Aim 1: Conduct community-engaged formative studies to transform the existing family-focused intervention (FI) into two unique delivery methods (FI-IP and FI-RT) for use in a subsequent randomized controlled trial in a rural Latino community.

Aim 2: Conduct a randomized controlled trial to evaluate the comparative effectiveness of two parallel delivery methods of family-focused intervention (FI-IP and FI-RT) to address weight loss (primary outcome) and energy balance behaviors (secondary outcomes) among obese rural Latino adults compared with control group adults at immediate post intervention (3 months post randomization), again after a 3-month maintenance program (6 months post randomization) and a 6-month follow-up (12 months post randomization).

• The investigators hypothesize that adult participants randomized to either FI-IP or FI-RT will achieve greater weight loss and improved energy balance behaviors compared with adult participants in the control group immediate post intervention (3 months post randomization), after a 3-month maintenance program (6 months post randomization) and a 6-month follow-up (12 months post randomization).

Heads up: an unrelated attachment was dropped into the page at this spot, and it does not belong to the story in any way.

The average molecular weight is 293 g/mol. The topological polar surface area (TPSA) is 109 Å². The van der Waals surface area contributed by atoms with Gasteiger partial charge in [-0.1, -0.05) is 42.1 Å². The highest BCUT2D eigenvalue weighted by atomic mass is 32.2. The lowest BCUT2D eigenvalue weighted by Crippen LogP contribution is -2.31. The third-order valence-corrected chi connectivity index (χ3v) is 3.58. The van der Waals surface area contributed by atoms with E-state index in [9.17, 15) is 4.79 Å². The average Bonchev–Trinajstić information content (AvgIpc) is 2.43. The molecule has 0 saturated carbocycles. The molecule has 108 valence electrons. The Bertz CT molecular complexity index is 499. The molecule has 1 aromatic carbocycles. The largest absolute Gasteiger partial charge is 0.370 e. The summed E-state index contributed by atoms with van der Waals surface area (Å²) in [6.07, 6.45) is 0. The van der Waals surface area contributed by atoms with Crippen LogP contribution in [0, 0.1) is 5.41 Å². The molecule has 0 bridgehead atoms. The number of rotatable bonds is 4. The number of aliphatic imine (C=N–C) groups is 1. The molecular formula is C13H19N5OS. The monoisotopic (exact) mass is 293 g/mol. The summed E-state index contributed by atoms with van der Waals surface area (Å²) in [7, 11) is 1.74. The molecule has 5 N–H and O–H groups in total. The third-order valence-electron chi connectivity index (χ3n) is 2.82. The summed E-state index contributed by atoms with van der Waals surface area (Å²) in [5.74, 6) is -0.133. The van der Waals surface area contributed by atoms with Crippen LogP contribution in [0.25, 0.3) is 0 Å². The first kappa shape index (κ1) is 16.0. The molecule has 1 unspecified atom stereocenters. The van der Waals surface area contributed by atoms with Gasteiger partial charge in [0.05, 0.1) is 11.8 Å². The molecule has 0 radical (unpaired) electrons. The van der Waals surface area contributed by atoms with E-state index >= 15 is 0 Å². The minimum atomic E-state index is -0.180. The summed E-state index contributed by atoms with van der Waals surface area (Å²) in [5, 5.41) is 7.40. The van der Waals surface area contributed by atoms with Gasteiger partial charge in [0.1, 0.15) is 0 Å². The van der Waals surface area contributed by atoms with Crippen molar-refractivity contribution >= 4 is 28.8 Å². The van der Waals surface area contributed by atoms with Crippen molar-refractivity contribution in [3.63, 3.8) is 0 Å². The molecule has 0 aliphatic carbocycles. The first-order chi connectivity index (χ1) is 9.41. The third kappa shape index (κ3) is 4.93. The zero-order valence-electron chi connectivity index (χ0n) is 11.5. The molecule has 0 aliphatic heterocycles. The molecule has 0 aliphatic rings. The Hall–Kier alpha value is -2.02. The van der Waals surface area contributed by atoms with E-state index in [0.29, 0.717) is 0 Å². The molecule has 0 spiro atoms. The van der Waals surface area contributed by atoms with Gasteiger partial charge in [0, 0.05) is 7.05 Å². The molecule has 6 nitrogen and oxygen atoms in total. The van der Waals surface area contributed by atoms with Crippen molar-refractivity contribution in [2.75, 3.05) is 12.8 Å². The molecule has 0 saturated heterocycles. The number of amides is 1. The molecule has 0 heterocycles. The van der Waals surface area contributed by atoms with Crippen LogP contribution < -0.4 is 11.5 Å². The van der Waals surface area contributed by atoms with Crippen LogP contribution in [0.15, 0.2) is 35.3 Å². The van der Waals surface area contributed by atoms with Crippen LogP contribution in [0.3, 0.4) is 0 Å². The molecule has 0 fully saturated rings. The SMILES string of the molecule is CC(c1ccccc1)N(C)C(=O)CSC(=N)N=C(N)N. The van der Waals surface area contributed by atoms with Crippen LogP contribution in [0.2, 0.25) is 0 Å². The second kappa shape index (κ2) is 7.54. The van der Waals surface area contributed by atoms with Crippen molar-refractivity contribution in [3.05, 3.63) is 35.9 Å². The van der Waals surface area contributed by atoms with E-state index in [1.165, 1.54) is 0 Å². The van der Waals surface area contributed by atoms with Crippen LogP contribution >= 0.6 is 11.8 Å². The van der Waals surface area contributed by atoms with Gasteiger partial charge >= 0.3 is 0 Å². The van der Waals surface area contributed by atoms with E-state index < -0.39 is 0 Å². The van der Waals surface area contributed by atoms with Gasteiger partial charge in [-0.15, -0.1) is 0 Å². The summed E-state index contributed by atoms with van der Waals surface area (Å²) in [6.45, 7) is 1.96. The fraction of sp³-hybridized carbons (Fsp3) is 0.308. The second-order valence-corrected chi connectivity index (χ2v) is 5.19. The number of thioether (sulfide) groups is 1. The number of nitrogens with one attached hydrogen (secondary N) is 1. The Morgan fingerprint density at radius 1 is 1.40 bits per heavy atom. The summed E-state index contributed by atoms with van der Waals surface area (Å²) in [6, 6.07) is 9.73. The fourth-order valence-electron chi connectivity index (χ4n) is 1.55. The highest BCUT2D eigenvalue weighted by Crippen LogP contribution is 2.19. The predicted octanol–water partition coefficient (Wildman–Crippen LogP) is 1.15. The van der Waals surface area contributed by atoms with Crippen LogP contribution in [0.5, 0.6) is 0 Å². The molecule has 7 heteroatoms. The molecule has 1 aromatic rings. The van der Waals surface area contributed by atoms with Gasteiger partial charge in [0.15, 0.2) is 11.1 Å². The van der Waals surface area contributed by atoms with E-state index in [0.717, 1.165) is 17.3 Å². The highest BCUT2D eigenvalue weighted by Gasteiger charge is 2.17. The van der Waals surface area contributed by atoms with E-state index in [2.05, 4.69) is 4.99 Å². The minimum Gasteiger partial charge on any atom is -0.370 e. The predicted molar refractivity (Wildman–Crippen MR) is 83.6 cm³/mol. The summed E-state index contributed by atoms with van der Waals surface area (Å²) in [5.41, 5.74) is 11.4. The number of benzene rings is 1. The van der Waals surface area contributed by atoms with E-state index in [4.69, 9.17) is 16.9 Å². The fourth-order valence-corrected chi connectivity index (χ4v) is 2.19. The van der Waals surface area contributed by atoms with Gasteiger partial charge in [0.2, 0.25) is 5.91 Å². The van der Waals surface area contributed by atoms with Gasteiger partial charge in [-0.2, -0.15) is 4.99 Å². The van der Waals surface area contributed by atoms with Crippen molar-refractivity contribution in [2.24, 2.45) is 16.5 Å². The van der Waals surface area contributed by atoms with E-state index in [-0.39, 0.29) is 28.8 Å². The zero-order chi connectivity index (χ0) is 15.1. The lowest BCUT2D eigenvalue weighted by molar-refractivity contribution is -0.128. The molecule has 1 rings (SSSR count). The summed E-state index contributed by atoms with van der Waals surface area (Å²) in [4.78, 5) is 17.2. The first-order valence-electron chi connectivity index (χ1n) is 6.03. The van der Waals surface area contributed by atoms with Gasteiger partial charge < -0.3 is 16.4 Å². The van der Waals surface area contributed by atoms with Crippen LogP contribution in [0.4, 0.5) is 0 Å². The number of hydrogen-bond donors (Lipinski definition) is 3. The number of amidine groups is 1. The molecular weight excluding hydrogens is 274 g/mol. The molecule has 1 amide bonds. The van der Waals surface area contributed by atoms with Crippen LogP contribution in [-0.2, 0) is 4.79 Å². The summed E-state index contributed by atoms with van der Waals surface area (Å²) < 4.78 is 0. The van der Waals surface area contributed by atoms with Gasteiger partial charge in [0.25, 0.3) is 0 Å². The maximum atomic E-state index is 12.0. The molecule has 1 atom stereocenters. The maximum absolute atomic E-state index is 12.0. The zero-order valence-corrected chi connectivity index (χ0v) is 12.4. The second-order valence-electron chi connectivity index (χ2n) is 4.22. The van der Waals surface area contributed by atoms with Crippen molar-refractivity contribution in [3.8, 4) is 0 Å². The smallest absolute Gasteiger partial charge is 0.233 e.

The secondary aims are to examine:

- the impact of family-focused interventions on children's weight and energy balance behaviors;

- the impact of the family-focused interventions on health-related quality of life (HRQOL);8 and

- factors that facilitate or impede implementation and adherence to the two intervention forms.

Findings from this comparative effective research will contribute to the evidence base to inform clinical and health policy decisions in regard to weight management for obese patients who may benefit from different approaches in intervention delivery.9 If successful, the remote delivery approach holds great promise in improving healthcare to underserved populations in rural and other remote locales.


Study Design


Related Conditions & MeSH terms